“Bite-Size Bits of Local, National, and Global History”
“Bite-Size Bits of Local, National, and Global History”
Near Tanner in Limestone County, Alabama — The American South (East South Central)

Gamble House

Gamble House Marker (front) image. Click for full size.
Photographed By Sandra Hughes, April 17, 2018
1. Gamble House Marker (front)
One of the oldest brick houses in the country. It was built, circa 1822-28, by Wm. Parham for Joseph Johnston, the original landowner. It displays both Georgian and Federal influences in its style and details. A molded brick water table and elaborate cornice on both the front and back display the exceptional degree of the brick masons' skills. The usual plan of a central hall was eliminated. Instead, two parallel entrances open into the lower rooms, both front and back. The massive exterior end chimneys and tall, narrow profile give the house its imposing appearance. The house has had several owners during its existence but has been owned by members of the Gamble family for well over a century.
(Continued on other side)
(Continued from other side)
A house of this age would have many stories to tell. Some would be of its early days as the "Big House", the center of a cotton plantation, others would be of the births, marriages, and deaths of it's occupants. Still, other stories might be of the "ghostly" occurrences there, the strange unexplained sounds, the
Gamble House Marker reverse image. Click for full size.
Photographed By Sandra Hughes, April 17, 2018
2. Gamble House Marker reverse
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rattling of chains and the mysterious "touching" experienced by John Girault Gamble, who was born in the house.

A pane in one of the transoms had been shot out years before and was found to be broken many times thereafter requiring replacement over and over. These and the tales of balls of "fox fire" rising from the nearby cemetery, contribute to the legacy of this old house.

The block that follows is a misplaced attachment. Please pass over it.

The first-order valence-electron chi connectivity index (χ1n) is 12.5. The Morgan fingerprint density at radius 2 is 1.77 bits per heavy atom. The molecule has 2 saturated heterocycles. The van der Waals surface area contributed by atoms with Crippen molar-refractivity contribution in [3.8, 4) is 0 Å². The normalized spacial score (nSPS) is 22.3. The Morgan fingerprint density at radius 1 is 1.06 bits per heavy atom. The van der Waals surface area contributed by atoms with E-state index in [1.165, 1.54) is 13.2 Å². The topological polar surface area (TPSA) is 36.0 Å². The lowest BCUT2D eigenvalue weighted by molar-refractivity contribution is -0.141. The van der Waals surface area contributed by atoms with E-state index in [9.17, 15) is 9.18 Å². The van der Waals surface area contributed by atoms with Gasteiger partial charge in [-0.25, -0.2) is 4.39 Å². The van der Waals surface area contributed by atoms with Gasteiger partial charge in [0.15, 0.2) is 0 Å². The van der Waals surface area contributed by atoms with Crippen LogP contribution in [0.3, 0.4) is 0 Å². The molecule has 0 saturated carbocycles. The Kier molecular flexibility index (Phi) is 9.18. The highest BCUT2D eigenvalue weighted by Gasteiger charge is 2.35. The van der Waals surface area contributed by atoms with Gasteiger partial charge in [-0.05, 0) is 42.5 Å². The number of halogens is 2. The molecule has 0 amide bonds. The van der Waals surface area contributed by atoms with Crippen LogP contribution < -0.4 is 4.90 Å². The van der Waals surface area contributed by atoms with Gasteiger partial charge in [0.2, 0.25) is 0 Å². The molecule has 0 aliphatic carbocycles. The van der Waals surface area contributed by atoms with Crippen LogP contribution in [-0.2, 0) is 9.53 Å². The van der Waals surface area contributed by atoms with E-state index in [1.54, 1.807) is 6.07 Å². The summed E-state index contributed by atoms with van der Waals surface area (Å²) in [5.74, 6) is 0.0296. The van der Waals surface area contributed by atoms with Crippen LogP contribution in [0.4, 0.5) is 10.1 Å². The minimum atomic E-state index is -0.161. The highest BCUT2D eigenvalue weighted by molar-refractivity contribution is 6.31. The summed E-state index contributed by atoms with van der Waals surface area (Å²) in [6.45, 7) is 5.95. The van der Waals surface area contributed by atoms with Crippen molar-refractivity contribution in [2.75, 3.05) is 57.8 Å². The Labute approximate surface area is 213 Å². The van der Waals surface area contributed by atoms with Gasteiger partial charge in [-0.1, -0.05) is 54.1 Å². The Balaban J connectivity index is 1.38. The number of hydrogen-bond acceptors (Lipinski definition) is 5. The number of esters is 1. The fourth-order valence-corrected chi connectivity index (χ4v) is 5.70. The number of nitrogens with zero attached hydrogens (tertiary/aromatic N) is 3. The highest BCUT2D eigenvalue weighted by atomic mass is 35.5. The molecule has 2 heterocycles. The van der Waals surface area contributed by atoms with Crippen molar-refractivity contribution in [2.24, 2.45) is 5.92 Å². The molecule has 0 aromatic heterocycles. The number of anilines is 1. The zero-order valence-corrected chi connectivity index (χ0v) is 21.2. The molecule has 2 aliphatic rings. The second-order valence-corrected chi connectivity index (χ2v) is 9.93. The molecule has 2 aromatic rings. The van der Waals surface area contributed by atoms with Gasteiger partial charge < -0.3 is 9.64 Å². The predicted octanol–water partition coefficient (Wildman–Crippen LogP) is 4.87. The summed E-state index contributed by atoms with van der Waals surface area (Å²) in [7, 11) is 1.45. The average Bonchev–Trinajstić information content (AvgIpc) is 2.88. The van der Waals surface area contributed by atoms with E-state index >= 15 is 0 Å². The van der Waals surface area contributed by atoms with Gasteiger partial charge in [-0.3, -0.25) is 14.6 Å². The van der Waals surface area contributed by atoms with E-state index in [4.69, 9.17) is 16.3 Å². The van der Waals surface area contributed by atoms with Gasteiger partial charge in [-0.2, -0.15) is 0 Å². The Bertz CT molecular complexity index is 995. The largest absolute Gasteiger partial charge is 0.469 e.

Erected 2014 by Limestone County Historical Society and The Athens-Limestone Tourism Council.
Topics. This historical marker is listed in these topic lists: AgricultureArchitecture. A significant historical year for this entry is 1822.
Location. 34° 43.841′ N, 86° 55.372′ W. Marker is near Tanner, Alabama, in Limestone County. Marker is on Huntsville Browns-Ferry Road (County Route 24) 0.7 miles east of Interstate 65, on the left when traveling east. Touch for map. Marker is in this post office area: Athens AL 35613, United States of America. Touch for directions.
Other nearby markers. At least 8 other markers are within 6 miles of this marker, measured as the crow flies. Cotton Hill (approx. 1.4 miles away); Cambridge (approx. 2½ miles away); Limestone County Tornado Memorial (approx. 3.7 miles away); Harris-Pryor House (approx. 3.8 miles away); Gen. N.B. Forrest, C.S.A. (approx. 4.2 miles away); Pleasant Hill (approx. 5.2 miles away); Oakland United Methodist Church
Gamble House image. Click for full size.
Photographed By Sandra Hughes, April 17, 2018
3. Gamble House
(approx. 5.3 miles away); Coleman Family (approx. 5.4 miles away). Touch for a list and map of all markers in Tanner.
Additional commentary.
1. Marker stolen.
This marker was stolen last week and the Limestone County Historical Society is offering a $1,000 reward for information leading up to the arrest and conviction of whoever is responsible for taking the markers. This is the third marker stolen recently in Limestone County and there is possibility they will not be replaced.

Update: An Ardmore, Alabama man was arrested on June 16th in connection with the theft of this, and two other Limestone County historical markers. The markers were subsequently recovered from a storage unit.

Update #2: As of July 28th the marker has been reinstalled at it's same location.
    — Submitted June 9, 2019, by Mark Hilton of Montgomery, Alabama.
Credits. This page was last revised on July 29, 2019. It was originally submitted on May 26, 2018, by Sandra Hughes Tidwell of Killen, Alabama, USA. This page has been viewed 941 times since then and 82 times this year. Photos:   1, 2, 3. submitted on May 26, 2018, by Sandra Hughes Tidwell of Killen, Alabama, USA. • Bernard Fisher was the editor who published this page.

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Mar. 22, 2023